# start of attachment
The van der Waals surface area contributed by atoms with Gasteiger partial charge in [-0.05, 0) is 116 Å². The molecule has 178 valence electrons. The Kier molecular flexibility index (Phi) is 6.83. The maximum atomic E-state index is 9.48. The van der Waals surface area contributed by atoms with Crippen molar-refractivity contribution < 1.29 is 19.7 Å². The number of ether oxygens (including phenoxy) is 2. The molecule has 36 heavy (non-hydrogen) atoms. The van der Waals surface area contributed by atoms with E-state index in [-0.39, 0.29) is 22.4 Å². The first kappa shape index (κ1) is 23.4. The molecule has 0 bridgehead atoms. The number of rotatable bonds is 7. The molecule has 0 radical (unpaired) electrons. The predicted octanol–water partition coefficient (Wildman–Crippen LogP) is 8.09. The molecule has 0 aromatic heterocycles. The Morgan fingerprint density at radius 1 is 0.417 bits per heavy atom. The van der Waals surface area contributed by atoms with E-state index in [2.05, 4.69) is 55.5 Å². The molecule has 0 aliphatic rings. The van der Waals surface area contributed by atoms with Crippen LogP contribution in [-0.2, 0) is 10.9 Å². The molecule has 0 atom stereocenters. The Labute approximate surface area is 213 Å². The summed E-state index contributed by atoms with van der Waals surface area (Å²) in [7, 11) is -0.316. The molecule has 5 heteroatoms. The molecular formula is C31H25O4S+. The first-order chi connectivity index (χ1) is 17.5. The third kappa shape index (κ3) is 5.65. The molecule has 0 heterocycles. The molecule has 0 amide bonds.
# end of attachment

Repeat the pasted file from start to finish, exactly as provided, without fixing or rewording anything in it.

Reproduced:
The van der Waals surface area contributed by atoms with Gasteiger partial charge in [-0.05, 0) is 116 Å². The molecule has 178 valence electrons. The Kier molecular flexibility index (Phi) is 6.83. The maximum atomic E-state index is 9.48. The van der Waals surface area contributed by atoms with Crippen molar-refractivity contribution < 1.29 is 19.7 Å². The number of ether oxygens (including phenoxy) is 2. The molecule has 36 heavy (non-hydrogen) atoms. The van der Waals surface area contributed by atoms with E-state index in [-0.39, 0.29) is 22.4 Å². The first kappa shape index (κ1) is 23.4. The molecule has 0 bridgehead atoms. The number of rotatable bonds is 7. The molecule has 0 radical (unpaired) electrons. The predicted octanol–water partition coefficient (Wildman–Crippen LogP) is 8.09. The molecule has 0 aromatic heterocycles. The Morgan fingerprint density at radius 1 is 0.417 bits per heavy atom. The van der Waals surface area contributed by atoms with E-state index in [2.05, 4.69) is 55.5 Å². The molecule has 0 aliphatic rings. The van der Waals surface area contributed by atoms with Crippen LogP contribution in [-0.2, 0) is 10.9 Å². The molecule has 0 atom stereocenters. The Labute approximate surface area is 213 Å². The summed E-state index contributed by atoms with van der Waals surface area (Å²) in [7, 11) is -0.316. The molecule has 5 heteroatoms. The molecular formula is C31H25O4S+. The first-order chi connectivity index (χ1) is 17.5. The third kappa shape index (κ3) is 5.65. The molecule has 0 heterocycles. The molecule has 0 amide bonds.